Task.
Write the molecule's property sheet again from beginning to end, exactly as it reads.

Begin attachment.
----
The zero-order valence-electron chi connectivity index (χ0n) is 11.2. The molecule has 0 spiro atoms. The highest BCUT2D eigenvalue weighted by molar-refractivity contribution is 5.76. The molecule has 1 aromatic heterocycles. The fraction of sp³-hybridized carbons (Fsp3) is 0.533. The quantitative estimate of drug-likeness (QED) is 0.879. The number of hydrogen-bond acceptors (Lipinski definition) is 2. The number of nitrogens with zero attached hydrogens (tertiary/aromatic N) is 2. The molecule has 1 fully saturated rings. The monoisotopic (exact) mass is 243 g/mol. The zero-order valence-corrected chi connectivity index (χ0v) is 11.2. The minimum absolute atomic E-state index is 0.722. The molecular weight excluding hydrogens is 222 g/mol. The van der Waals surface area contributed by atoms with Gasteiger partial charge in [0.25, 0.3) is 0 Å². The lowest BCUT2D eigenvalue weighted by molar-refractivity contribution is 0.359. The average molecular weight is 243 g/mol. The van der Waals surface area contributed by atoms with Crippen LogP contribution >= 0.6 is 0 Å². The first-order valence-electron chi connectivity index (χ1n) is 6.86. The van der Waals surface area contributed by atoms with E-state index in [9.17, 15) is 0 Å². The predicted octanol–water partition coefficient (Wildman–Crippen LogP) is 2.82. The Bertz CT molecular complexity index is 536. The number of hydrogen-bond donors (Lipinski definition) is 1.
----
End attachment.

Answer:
The zero-order valence-electron chi connectivity index (χ0n) is 11.2. The molecule has 0 spiro atoms. The highest BCUT2D eigenvalue weighted by molar-refractivity contribution is 5.76. The molecule has 1 aromatic heterocycles. The fraction of sp³-hybridized carbons (Fsp3) is 0.533. The quantitative estimate of drug-likeness (QED) is 0.879. The number of hydrogen-bond acceptors (Lipinski definition) is 2. The number of nitrogens with zero attached hydrogens (tertiary/aromatic N) is 2. The molecule has 1 fully saturated rings. The monoisotopic (exact) mass is 243 g/mol. The zero-order valence-corrected chi connectivity index (χ0v) is 11.2. The minimum absolute atomic E-state index is 0.722. The molecular weight excluding hydrogens is 222 g/mol. The van der Waals surface area contributed by atoms with Gasteiger partial charge in [0.25, 0.3) is 0 Å². The lowest BCUT2D eigenvalue weighted by molar-refractivity contribution is 0.359. The average molecular weight is 243 g/mol. The van der Waals surface area contributed by atoms with Crippen LogP contribution >= 0.6 is 0 Å². The first-order valence-electron chi connectivity index (χ1n) is 6.86. The van der Waals surface area contributed by atoms with E-state index in [9.17, 15) is 0 Å². The predicted octanol–water partition coefficient (Wildman–Crippen LogP) is 2.82. The Bertz CT molecular complexity index is 536. The number of hydrogen-bond donors (Lipinski definition) is 1.